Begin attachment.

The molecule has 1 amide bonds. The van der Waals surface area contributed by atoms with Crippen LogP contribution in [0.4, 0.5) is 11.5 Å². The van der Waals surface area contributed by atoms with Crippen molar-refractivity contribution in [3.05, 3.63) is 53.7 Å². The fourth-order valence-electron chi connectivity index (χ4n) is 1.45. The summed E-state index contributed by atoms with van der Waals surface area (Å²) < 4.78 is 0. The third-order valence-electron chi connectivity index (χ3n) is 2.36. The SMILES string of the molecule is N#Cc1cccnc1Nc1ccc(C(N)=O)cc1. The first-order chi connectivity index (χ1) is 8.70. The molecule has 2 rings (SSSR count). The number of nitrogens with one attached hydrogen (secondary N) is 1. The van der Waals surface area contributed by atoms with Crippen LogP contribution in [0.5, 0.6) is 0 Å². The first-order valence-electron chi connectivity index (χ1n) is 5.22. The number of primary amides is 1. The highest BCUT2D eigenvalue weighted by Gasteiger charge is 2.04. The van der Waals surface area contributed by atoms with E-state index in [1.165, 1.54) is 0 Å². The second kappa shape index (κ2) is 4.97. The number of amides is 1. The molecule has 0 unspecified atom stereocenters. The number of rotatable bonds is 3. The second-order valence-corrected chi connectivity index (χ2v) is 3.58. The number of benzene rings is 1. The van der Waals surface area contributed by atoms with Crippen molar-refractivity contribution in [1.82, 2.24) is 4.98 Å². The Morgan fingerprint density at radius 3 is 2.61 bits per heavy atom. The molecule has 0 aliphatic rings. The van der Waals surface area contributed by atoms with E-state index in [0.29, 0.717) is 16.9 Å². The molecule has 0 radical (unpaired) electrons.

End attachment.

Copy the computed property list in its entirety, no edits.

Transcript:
The molecule has 1 amide bonds. The van der Waals surface area contributed by atoms with Crippen LogP contribution in [0.4, 0.5) is 11.5 Å². The van der Waals surface area contributed by atoms with Crippen molar-refractivity contribution in [3.05, 3.63) is 53.7 Å². The fourth-order valence-electron chi connectivity index (χ4n) is 1.45. The summed E-state index contributed by atoms with van der Waals surface area (Å²) < 4.78 is 0. The third-order valence-electron chi connectivity index (χ3n) is 2.36. The SMILES string of the molecule is N#Cc1cccnc1Nc1ccc(C(N)=O)cc1. The first-order chi connectivity index (χ1) is 8.70. The molecule has 2 rings (SSSR count). The number of nitrogens with one attached hydrogen (secondary N) is 1. The van der Waals surface area contributed by atoms with Crippen LogP contribution in [0.5, 0.6) is 0 Å². The first-order valence-electron chi connectivity index (χ1n) is 5.22. The number of primary amides is 1. The highest BCUT2D eigenvalue weighted by Gasteiger charge is 2.04. The van der Waals surface area contributed by atoms with E-state index in [1.165, 1.54) is 0 Å². The second kappa shape index (κ2) is 4.97. The number of amides is 1. The molecule has 0 unspecified atom stereocenters. The number of rotatable bonds is 3. The second-order valence-corrected chi connectivity index (χ2v) is 3.58. The number of benzene rings is 1. The van der Waals surface area contributed by atoms with Crippen molar-refractivity contribution in [1.82, 2.24) is 4.98 Å². The Morgan fingerprint density at radius 3 is 2.61 bits per heavy atom. The molecule has 0 aliphatic rings. The van der Waals surface area contributed by atoms with E-state index in [0.29, 0.717) is 16.9 Å². The molecule has 0 radical (unpaired) electrons.